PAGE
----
Figure 3 shows a graph of pounds-force required to compress a PTP-2, size 90 coil as a function of the amount of compression. The graph is a straight line through the origin with a slope of 200 pounds-force per inch of compression. The slope of this line is the spring rate of this variable support. We compress the coil three inches during assembly (using 600 pound-force). The variable produced can be further compressed an additional 3.5 inches (range of deflection) by applying 1300 pounds-force. Each additional 200 pounds-force will compress the coil one inch.
Manufacturers recommend that only 80% of the range of deflection (called the operating range) be used for variables. The PT&P load and travel table uses red lines to enclose the loads in the operating range. Figure 3 marks both the minimum and maximum loads (700 and 1200 pounds-foce) for the operating range with red lines. The load at the center of the operating range (950 pounds-force) is marked with a blue line. The total compression of the coil at 700 pounds-force is 3.5 inches and the compression at 1200 pounds-force is 6.0 inches so the operating range is 2.5 inches. Figure 6 show how to obtain these values from the load and travel table of our catalog.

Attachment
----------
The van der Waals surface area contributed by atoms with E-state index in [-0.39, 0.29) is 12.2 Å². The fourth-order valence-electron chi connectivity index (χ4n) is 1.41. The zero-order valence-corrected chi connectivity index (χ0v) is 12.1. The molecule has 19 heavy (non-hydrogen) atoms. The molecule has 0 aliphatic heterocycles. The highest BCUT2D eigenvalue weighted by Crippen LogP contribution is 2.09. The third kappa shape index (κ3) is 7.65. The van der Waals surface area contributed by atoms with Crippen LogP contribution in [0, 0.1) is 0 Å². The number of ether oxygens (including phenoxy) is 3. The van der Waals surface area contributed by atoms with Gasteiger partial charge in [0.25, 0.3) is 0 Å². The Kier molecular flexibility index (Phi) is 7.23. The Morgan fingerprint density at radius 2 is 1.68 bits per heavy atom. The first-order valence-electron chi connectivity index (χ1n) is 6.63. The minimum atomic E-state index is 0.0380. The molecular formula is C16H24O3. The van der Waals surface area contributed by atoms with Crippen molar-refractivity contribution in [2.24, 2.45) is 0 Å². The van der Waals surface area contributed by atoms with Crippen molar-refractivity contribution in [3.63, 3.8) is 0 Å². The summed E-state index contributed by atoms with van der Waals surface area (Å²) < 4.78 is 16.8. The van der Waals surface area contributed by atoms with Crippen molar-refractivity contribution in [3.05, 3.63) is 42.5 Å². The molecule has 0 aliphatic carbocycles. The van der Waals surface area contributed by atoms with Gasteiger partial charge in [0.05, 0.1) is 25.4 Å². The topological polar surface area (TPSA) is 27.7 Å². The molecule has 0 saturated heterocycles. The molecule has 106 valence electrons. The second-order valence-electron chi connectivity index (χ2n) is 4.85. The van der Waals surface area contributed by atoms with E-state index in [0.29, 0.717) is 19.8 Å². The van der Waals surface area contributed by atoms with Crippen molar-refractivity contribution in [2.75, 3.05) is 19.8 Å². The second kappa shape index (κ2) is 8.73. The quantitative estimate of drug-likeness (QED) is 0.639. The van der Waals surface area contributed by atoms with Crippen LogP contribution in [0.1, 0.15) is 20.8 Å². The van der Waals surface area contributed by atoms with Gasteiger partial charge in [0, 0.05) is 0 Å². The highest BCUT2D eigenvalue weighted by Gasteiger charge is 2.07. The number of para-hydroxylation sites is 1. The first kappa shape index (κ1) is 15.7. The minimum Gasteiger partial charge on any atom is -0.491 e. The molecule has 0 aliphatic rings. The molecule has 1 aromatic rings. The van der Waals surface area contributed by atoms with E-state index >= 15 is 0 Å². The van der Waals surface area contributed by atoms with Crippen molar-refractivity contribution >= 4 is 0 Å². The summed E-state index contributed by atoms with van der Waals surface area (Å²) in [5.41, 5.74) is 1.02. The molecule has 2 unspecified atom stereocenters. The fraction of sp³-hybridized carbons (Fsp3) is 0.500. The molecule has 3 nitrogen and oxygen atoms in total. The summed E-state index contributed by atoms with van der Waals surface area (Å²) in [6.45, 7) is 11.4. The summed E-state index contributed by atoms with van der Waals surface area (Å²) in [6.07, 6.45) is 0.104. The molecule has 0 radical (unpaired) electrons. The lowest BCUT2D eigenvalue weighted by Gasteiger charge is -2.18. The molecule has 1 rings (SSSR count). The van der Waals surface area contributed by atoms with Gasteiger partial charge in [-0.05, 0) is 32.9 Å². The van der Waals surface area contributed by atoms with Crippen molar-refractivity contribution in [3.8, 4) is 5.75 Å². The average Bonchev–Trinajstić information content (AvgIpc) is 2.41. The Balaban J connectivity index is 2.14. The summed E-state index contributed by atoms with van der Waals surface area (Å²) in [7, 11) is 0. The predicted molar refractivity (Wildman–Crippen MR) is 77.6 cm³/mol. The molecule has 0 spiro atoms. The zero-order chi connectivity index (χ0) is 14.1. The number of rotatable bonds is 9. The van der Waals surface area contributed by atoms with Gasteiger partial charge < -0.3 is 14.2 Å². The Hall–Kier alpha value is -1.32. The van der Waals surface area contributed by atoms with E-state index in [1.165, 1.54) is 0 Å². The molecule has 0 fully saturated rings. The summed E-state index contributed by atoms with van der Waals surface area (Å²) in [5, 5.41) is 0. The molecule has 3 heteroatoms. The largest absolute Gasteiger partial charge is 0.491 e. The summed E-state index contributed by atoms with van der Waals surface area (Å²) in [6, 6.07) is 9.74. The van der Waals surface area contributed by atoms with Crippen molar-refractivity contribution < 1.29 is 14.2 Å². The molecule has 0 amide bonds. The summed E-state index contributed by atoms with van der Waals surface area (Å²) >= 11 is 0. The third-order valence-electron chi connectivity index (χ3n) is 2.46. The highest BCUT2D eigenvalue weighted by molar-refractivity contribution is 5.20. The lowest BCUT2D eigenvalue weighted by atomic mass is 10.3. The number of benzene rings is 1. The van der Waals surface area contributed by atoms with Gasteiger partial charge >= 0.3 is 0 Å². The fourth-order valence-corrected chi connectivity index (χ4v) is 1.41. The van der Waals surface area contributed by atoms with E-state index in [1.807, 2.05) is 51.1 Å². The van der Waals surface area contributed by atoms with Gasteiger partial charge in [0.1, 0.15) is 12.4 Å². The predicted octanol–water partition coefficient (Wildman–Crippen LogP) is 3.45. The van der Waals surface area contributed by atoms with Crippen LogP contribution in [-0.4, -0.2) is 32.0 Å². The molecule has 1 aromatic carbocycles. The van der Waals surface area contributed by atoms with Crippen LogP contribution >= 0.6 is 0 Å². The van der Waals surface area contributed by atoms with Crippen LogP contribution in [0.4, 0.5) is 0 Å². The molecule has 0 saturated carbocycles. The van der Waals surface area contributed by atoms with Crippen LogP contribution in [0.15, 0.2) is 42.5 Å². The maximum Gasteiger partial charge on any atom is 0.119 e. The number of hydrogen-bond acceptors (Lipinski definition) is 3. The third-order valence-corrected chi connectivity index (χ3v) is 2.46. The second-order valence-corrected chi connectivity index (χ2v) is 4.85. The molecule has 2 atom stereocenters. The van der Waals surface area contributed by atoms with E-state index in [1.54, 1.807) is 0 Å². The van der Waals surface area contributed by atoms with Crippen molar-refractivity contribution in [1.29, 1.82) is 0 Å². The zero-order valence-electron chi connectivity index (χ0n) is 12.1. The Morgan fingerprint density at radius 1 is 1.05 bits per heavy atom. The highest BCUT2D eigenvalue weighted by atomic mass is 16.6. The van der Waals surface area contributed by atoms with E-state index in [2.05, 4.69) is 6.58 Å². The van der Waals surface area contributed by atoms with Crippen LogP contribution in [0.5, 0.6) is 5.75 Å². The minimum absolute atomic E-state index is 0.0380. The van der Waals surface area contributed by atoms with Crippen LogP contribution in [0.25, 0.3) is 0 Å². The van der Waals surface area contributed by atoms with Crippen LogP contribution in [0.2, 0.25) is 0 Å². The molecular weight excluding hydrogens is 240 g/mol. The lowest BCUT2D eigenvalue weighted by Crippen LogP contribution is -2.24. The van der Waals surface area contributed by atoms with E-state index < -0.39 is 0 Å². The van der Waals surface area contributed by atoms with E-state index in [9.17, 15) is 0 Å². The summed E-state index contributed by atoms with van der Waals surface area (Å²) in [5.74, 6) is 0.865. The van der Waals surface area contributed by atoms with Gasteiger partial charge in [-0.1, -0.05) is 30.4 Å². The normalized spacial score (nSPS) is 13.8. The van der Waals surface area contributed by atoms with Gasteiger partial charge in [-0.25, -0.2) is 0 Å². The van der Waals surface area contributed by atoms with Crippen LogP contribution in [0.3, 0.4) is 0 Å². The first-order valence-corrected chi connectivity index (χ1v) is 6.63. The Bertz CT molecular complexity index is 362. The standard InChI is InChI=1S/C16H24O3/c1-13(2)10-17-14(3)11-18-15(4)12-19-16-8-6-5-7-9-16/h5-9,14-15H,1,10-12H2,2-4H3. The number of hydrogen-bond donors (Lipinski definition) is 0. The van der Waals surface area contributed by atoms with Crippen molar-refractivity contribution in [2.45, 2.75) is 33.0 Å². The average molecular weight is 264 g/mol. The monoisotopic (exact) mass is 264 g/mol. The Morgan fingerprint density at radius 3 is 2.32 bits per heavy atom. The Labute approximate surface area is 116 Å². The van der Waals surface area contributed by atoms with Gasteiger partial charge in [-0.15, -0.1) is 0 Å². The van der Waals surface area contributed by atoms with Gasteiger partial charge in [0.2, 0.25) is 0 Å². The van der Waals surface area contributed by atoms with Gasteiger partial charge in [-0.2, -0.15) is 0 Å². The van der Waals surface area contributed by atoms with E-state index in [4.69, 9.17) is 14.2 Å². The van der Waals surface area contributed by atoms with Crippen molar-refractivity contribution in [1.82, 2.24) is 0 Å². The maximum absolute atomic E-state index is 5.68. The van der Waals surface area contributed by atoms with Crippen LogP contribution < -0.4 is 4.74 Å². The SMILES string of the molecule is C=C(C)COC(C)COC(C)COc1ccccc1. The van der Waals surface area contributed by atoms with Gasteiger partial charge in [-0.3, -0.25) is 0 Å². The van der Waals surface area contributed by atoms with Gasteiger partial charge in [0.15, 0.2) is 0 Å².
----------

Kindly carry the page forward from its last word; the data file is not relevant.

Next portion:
Selecting the Proper Size for a Variable
The coil size (force required for compression) should be chosen to balance the expected force on the support when the system is operating. To do this, choose the size (00 to 220) which has its center compressive force (blue line) in Figure 6 as close as possible to the Operating Load (“hot load”). Choose the shortest (least expensive) coil and operating range which will satisfy the expected movement the support will experience during the temperature changes expected going from cold load (non-operating force applied) to operating load.
Figure 5 illustrates the relation between the three quantities, operating load, cold load and movement. The direction of movement is defined by the change of load (force on the support) when the system changes from cold to operating. If the operating load is greater, the increase in the force will further compress the coil so the direction of the movement is down. If the operating load is smaller, the decrease in the force on the support will allow the coil to expand so the movement is up.
The change in the force on the suport when changing from cold to operating is equal to the spring rate multiplied by the Travel (magnitude of the movement). Good practice as specified in MSS code requires that this change experienced by the support should be nom ore than 25% of the operating load, thus the inequality in Equation (a) must always be satisfied. Note that the spring rate is a function of both the coil size (Z) and the coil length (X). Coil size Z is chosen to match the operating load, so X is chosen as small as possible to satisfy Equation (a). The possible values of X are 1,2,4,6, and 8 which correspond to PTP-X and define the operating range of the support.
(a) Spring Rate (Z,X) * Travel < 0.25 * Operating Load
If you are interested in a computer program that will size variable spring supports shown in the PT&P catalog, you can download here.